Tag Archives: WordPress

How To Fix 500 Internal Server Error in WordPress

In this article, we will show you how to fix the internal server errors in WordPress.

The internal server errors are status codes returned by the web server whenever it encounters a condition that prevents it from completing the request initiated by the client. This error message does not necessarily mean that the web server is responsible. The causes of such errors are multiple. We’ll be discussing several solutions to this problem and walking you through each.

Quick Steps: 

  1. Check for corrupt .htaccess rules.
  2. Increase the PHP Memory limit in WordPress.
  3. Deactivate faulty plugins.
  4. Check file permissions.
  5. Upload the core WordPress files to your site.

Create a New .htaccess File

Create a new .htaccess file on your WordPress root directory – public_html. If you cant find the .htaccess file or any dotfiles, enable Show Hidden Files (dotfiles) from the Settings icon on the top right corner of your window.

Settings in File Manager.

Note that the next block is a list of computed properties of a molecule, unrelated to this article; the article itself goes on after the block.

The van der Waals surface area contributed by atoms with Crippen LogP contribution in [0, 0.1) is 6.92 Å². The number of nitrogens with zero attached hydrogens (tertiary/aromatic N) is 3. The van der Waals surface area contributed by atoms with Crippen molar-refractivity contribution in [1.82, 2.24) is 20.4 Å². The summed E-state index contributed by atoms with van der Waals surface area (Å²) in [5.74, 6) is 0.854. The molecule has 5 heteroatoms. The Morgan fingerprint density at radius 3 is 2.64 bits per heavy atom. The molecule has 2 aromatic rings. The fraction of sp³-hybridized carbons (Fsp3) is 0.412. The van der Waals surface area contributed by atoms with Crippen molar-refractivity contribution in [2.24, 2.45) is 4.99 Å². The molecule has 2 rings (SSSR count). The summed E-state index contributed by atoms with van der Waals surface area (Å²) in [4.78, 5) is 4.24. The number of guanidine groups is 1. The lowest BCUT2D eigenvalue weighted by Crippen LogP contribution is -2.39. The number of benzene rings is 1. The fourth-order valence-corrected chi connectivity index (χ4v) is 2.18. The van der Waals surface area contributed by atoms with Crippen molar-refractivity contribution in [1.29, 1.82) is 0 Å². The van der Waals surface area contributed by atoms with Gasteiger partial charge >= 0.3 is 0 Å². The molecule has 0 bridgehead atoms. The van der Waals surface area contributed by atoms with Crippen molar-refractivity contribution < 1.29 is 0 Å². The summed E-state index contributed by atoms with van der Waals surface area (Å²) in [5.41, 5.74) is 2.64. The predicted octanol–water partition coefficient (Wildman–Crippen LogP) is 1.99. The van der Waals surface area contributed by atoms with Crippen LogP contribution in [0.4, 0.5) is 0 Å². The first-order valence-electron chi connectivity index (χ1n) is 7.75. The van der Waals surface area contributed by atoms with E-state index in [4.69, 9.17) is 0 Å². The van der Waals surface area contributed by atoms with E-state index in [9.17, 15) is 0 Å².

Once you found the .htaccess file, right-click the file and rename it to .htaccess.bk to disable it. To create a new .htaccess file,  go to your WordPress Admin  >> Settings and select Permalinks. Scroll down to the bottom of the page and click the save button. This will create a new .htaccess file with the proper redirection rules for your site

Open your browser and call your website. If your site loads then the 500 internal server error was caused by the corrupted .htaccess file. If you’re still seeing the error, move on to the next section.

Increasing the PHP Memory Limit

Another way of fixing the 500 internal server error is by increasing the PHP memory limit in WordPress and refreshing your site to test whether or not this is causing your 500 internal server error.

Open File Manager and locate the wp-config.php file from your root directory. Right-click on the file, and select Edit to add the following code below inside the opening PHP tag,

define(‘WP_MEMORY_LIMIT’, ’64M’); 
ini_set(‘post_max_size’, ’64M’);